Exclusive or

The truth table of A XOR B shows that it outputs true whenever the inputs differ:

This equivalence can be established by applying De Morgan's laws twice to the fourth line of the above proof.

Using this basis to describe a boolean system is referred to as algebraic normal form.

The symbol used for exclusive disjunction varies from one field of application to the next, and even depends on the properties being emphasized in a given context of discussion. In addition to the abbreviation "XOR", any of the following symbols may also be seen:

On some computer architectures, it is more efficient to store a zero in a register by XOR-ing the register with itself (bits XOR-ed with themselves are always zero) instead of loading and storing the value zero.

Exclusive-or is also heavily used in block ciphers such as AES (Rijndael) or Serpent and in block cipher implementation (CBC, CFB, OFB or CTR).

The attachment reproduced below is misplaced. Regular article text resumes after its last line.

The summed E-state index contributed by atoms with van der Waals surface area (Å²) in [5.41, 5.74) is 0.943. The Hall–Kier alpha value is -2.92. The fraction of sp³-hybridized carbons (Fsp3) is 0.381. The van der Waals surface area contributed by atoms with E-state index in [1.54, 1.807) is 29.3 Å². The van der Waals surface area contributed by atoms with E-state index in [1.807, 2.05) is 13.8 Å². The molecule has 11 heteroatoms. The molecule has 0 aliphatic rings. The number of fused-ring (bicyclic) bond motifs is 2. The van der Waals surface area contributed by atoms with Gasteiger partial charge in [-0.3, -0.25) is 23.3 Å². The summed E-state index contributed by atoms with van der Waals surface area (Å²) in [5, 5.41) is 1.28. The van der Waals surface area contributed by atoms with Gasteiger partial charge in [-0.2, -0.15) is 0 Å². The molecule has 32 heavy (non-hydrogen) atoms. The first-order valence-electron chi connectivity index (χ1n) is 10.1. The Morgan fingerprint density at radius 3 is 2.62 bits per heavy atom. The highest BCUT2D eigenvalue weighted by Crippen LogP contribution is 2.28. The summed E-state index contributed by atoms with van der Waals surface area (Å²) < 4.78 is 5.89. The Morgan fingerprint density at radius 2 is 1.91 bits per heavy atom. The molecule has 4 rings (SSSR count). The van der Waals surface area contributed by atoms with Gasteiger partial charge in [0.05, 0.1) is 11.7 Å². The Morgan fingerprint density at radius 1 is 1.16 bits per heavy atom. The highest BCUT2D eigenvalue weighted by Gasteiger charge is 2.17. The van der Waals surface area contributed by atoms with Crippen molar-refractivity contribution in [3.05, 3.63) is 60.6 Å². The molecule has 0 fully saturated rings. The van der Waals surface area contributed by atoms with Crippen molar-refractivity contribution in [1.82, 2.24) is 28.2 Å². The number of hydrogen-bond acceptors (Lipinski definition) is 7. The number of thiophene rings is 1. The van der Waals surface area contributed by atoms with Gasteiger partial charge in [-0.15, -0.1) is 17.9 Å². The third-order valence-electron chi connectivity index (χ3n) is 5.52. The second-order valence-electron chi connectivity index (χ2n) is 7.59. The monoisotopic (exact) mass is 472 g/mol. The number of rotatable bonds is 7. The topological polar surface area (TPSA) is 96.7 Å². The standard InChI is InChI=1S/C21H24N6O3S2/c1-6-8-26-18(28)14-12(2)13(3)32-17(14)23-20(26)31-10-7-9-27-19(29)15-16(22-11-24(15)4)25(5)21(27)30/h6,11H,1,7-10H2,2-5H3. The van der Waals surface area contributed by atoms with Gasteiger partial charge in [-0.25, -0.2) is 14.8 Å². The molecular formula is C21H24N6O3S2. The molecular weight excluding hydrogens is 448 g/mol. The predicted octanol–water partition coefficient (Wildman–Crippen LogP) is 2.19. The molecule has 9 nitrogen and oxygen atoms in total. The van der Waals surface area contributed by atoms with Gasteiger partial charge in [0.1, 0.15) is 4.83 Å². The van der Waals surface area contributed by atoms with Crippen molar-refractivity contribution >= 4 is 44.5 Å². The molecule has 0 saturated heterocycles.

XOR is also used to detect an overflow in the result of a signed binary arithmetic operation. If the leftmost retained bit of the result is not the same as the infinite number of digits to the left, then that means overflow occurred. XORing those two bits will give a "1" if there is an overflow.

XOR can be used to swap two numeric variables in computers, using the XOR swap algorithm; however this is regarded as more of a curiosity and not encouraged in practice.